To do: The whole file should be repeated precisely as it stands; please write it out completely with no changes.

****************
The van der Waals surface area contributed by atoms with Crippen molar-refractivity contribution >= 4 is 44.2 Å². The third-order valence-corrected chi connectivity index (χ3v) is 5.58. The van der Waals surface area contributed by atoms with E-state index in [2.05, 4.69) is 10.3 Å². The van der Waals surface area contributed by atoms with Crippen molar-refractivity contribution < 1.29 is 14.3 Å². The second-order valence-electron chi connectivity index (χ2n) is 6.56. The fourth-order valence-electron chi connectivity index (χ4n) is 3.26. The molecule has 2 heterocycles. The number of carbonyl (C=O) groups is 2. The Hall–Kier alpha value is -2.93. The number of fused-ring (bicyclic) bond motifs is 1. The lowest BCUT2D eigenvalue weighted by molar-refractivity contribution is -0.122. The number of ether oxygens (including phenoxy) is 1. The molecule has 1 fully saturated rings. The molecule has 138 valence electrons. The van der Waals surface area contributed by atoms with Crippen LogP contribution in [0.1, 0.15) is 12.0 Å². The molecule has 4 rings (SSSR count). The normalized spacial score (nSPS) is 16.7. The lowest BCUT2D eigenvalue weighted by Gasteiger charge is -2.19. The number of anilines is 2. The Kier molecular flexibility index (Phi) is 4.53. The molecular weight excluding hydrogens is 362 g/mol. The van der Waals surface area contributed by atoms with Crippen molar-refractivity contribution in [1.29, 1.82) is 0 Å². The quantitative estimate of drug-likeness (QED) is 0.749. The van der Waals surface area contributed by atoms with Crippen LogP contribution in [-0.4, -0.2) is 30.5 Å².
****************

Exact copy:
The van der Waals surface area contributed by atoms with Crippen molar-refractivity contribution >= 4 is 44.2 Å². The third-order valence-corrected chi connectivity index (χ3v) is 5.58. The van der Waals surface area contributed by atoms with E-state index in [2.05, 4.69) is 10.3 Å². The van der Waals surface area contributed by atoms with Crippen molar-refractivity contribution < 1.29 is 14.3 Å². The second-order valence-electron chi connectivity index (χ2n) is 6.56. The fourth-order valence-electron chi connectivity index (χ4n) is 3.26. The molecule has 2 heterocycles. The number of carbonyl (C=O) groups is 2. The Hall–Kier alpha value is -2.93. The number of fused-ring (bicyclic) bond motifs is 1. The lowest BCUT2D eigenvalue weighted by molar-refractivity contribution is -0.122. The number of ether oxygens (including phenoxy) is 1. The molecule has 1 fully saturated rings. The molecule has 138 valence electrons. The van der Waals surface area contributed by atoms with Crippen LogP contribution in [0.1, 0.15) is 12.0 Å². The molecule has 4 rings (SSSR count). The normalized spacial score (nSPS) is 16.7. The lowest BCUT2D eigenvalue weighted by Gasteiger charge is -2.19. The number of anilines is 2. The Kier molecular flexibility index (Phi) is 4.53. The molecular weight excluding hydrogens is 362 g/mol. The van der Waals surface area contributed by atoms with Crippen molar-refractivity contribution in [1.29, 1.82) is 0 Å². The quantitative estimate of drug-likeness (QED) is 0.749. The van der Waals surface area contributed by atoms with Crippen LogP contribution in [-0.4, -0.2) is 30.5 Å².